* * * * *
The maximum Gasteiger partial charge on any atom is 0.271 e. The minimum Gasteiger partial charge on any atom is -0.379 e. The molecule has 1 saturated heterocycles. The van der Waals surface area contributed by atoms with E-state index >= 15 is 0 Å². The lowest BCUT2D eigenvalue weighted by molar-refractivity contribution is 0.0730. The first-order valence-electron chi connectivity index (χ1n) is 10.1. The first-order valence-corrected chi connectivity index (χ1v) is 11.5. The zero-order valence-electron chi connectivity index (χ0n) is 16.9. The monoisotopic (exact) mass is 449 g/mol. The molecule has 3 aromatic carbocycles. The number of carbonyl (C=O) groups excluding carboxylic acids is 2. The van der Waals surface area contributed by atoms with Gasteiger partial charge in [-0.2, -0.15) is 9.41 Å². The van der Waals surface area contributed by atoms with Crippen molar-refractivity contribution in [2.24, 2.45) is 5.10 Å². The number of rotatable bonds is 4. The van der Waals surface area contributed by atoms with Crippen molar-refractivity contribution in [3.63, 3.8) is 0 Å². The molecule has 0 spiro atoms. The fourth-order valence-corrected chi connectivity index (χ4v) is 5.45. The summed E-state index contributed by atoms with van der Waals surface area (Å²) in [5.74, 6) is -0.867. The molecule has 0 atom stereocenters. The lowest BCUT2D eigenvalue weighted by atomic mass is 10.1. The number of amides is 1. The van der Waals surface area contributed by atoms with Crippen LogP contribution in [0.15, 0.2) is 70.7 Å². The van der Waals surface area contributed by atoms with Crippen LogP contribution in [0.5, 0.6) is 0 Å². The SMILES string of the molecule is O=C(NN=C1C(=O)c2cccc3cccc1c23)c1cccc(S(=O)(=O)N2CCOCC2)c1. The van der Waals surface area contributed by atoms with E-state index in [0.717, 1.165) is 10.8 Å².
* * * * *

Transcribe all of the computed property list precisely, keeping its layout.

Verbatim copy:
The maximum Gasteiger partial charge on any atom is 0.271 e. The minimum Gasteiger partial charge on any atom is -0.379 e. The molecule has 1 saturated heterocycles. The van der Waals surface area contributed by atoms with E-state index >= 15 is 0 Å². The lowest BCUT2D eigenvalue weighted by molar-refractivity contribution is 0.0730. The first-order valence-electron chi connectivity index (χ1n) is 10.1. The first-order valence-corrected chi connectivity index (χ1v) is 11.5. The zero-order valence-electron chi connectivity index (χ0n) is 16.9. The monoisotopic (exact) mass is 449 g/mol. The molecule has 3 aromatic carbocycles. The number of carbonyl (C=O) groups excluding carboxylic acids is 2. The van der Waals surface area contributed by atoms with Gasteiger partial charge in [-0.2, -0.15) is 9.41 Å². The van der Waals surface area contributed by atoms with Crippen molar-refractivity contribution in [2.24, 2.45) is 5.10 Å². The number of rotatable bonds is 4. The van der Waals surface area contributed by atoms with Crippen molar-refractivity contribution in [3.63, 3.8) is 0 Å². The molecule has 0 spiro atoms. The fourth-order valence-corrected chi connectivity index (χ4v) is 5.45. The summed E-state index contributed by atoms with van der Waals surface area (Å²) in [5.74, 6) is -0.867. The molecule has 0 atom stereocenters. The lowest BCUT2D eigenvalue weighted by atomic mass is 10.1. The number of amides is 1. The van der Waals surface area contributed by atoms with Crippen LogP contribution in [0.15, 0.2) is 70.7 Å². The van der Waals surface area contributed by atoms with Crippen LogP contribution in [0.5, 0.6) is 0 Å². The SMILES string of the molecule is O=C(NN=C1C(=O)c2cccc3cccc1c23)c1cccc(S(=O)(=O)N2CCOCC2)c1. The van der Waals surface area contributed by atoms with E-state index in [0.717, 1.165) is 10.8 Å².